Yet another tall tale about the frontier with a woman protagonist is Swamp Angel, by Anne Isaacs. This is the story of Angelica Longrider who was a VERY big baby. At age two, she built her first log cabin. Soon she was using her great size to stop floods and put out forest fires. She earned the nickname “Swamp Angel” when she rescued a wagon train stuck in the mud in Dejection Swamp. The pioneers called her an angel.

A week long fight with a bear named Thundering Tarnation supposedly stirred up so much dust that when it settled it became the Great Smoky Mountains, During the week, she would do fantastic things like drink a lake for refreshment. The fight finally ended when she threw the bear into the sky. When he crashed against the stars, his impression left the constellation Orion behind.

These are appealing tall tales They are valuable because they feature fearless women and our literature is filled with tall tales about men. We will discuss tall tales, what they are, and how they differ from reality. We will try to create tall tales of our own.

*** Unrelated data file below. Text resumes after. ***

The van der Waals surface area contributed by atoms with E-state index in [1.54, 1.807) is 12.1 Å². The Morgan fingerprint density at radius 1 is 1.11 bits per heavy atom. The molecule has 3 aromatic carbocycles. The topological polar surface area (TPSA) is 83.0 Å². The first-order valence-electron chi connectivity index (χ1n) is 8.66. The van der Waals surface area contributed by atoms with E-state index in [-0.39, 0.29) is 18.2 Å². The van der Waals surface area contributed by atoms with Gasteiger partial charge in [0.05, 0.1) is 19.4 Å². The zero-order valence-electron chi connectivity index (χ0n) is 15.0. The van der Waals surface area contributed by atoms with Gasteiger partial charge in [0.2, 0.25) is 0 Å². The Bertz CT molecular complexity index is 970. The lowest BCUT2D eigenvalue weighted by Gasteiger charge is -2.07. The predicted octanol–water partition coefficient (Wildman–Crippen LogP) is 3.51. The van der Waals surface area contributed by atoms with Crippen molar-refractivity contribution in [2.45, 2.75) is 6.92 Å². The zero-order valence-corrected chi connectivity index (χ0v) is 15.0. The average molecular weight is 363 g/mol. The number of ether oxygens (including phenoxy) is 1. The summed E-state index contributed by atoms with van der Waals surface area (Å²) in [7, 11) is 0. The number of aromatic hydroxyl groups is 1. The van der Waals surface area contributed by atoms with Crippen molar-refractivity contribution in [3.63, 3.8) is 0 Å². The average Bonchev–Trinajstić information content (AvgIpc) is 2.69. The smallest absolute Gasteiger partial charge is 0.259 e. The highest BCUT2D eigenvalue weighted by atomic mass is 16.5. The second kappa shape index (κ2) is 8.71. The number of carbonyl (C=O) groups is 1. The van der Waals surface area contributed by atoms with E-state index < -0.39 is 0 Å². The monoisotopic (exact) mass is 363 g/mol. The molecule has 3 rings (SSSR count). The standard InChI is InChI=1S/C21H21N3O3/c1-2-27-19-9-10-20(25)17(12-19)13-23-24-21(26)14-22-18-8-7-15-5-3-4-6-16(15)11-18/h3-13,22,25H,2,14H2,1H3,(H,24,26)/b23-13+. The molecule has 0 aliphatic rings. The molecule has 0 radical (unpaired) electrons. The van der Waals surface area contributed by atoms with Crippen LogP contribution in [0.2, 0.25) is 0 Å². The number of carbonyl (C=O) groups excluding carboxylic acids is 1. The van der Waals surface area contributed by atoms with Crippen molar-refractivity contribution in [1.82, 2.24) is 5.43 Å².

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Ms. Sutherland ‘s third grade class will be examining films that deal with the prejudices that Black athletes encountered in this century and how their civil rights were affected. While the black men in baseball overcame great obstacles to become part of the Major Leagues, women athletes also had to contend with gender prejudices.

There were many great women athletes who broke records and paved the way for modern athletes, including Wilma Rudolph who was told as a child that she would never walk due to a case of polio. Yet she went on the be the first American woman to win three gold medals at a single Olympics. This woman, like Forrest Gump, managed to shed her leg braces and become a great runner. We will study her life and her accomplishments and compare them to the lives of the male leaguers. As an introduction to this unit and to stimulate interest, we will watch the film Wilma Rudolph from the American Women of Achievement Series. There are several films in this series dedicated to strong, interesting American women.